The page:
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We honor dead but not to keep grievances alive

WASHINGTON, D.C. — As part of Memorial Day observances in the nation's capital, the Washington D.C. Temple Visitors Center presented "A Salute to the Troops" on May 30, featuring remarks by Sen. Robert F. Bennett and patriotic songs from three area singing groups.

To an audience that included soldiers from the Aberdeen Proving Ground near Baltimore, Md., the Utah Senator, who is a member of the Church, explained that the origins of Memorial Day were seeded in the aftermath of the Civil War as citizens gathered to decorate soldiers' graves. He compared the way the United States and various other countries celebrate past military events, pointing out that the songs and holidays each country uses to commemorate such events reveal the values and national character of its citizens.

Referring to the novel 1984, George Orwell's classic, Sen. Bennett recapped a fictional world where truth is subverted by trying to change the past to fit present needs and goals. Orwell said that one of the underlying messages of his book was "The past controls the future, and whoever controls the present controls the past."

Sen. Bennett said this concept is practiced in the world today and that much international as well as internal conflict stems from ancient rivalries, grievances and resentments that are kept "warm and refurbished, told over and over again."

With stories and holidays, this hurt echoes through the generations, he said, as people lament with "songs of mourning for that which was lost at the hands of their enemies." Those memories drive them to the conviction that "they must now, centuries later, avenge the wrongs that were visited upon them by people they never knew."

By way of contrast, Sen. Bennett noted the compassion and generosity of Americans, who help rebuild the land of their enemies and whose songs do not glorify hatred and mourning, but rather reflect "nostalgia, hope and optimism."

He recalled the words of Civil War Gen. Robert E. Lee who said, "We've had enough war," and who surrendered his Confederate Army with the hope that healing could begin. Sen. Bennett added, "We honor our dead and think back over the battles they fought. We do not do so in a manner calculated to keep grievances alive."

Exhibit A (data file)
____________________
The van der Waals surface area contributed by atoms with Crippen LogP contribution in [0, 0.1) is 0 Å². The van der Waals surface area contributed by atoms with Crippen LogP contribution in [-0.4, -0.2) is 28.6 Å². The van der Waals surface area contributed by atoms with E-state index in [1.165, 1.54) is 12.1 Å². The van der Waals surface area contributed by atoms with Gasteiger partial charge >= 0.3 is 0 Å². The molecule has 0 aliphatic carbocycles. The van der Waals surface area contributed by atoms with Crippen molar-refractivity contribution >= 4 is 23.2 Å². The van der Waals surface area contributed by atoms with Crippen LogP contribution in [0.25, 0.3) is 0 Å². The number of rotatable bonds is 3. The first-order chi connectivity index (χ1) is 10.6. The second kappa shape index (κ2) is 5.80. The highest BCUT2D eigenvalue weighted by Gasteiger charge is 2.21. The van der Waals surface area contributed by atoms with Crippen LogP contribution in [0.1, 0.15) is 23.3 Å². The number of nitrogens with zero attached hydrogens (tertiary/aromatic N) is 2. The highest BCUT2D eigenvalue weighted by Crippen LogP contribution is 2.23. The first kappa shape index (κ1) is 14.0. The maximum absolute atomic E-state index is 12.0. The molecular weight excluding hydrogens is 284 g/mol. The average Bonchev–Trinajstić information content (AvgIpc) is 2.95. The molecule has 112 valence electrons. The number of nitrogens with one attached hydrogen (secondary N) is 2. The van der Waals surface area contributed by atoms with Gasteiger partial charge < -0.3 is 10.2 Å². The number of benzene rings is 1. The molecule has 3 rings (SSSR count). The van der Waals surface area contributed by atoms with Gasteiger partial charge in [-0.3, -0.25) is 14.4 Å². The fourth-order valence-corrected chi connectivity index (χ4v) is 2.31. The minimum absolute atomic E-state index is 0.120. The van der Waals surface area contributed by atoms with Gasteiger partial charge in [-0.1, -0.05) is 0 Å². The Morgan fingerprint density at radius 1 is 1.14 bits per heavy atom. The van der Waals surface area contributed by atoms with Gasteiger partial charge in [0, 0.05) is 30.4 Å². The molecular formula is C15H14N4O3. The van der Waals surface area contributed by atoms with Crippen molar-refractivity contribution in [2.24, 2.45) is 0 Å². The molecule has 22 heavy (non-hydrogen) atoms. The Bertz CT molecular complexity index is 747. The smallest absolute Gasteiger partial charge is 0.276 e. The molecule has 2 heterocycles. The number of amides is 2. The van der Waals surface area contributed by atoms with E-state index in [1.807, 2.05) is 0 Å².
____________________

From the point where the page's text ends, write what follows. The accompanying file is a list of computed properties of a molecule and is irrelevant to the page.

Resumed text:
Instead of being taught to hate their enemies, Sen. Bennett said, American children will be taken to the World War II Memorial — dedicated May 29 on the National Mall in Washington, D.C., to memorialize the 16.4 million soldiers who fought — to be instructed, "in the heroism of grandfathers as they fought to free the world."

That war of liberation, he believes, was not merely to free America's allies, but also to free those America considered her enemies but who lived under tyranny or despotism.

For veterans and their families, as well as everyone who has benefited from their sacrifice, Sen. Bennett concluded, "Our past tells us we are a nation that believes in freedom, believes in defending freedom and believes in exporting freedom . . . to all of those who will accept it. And that is a past worth remembering and commemorating in song and holiday."

Other participants in the program were the Gaithersburg Community Chorus (of Maryland), the Choir of St. John Neumann Catholic Parish and a trio called "Mid-Life Crisis."

At the conclusion, the combined choirs sang the theme songs of each military service while audience members with ties to those services rose in support.

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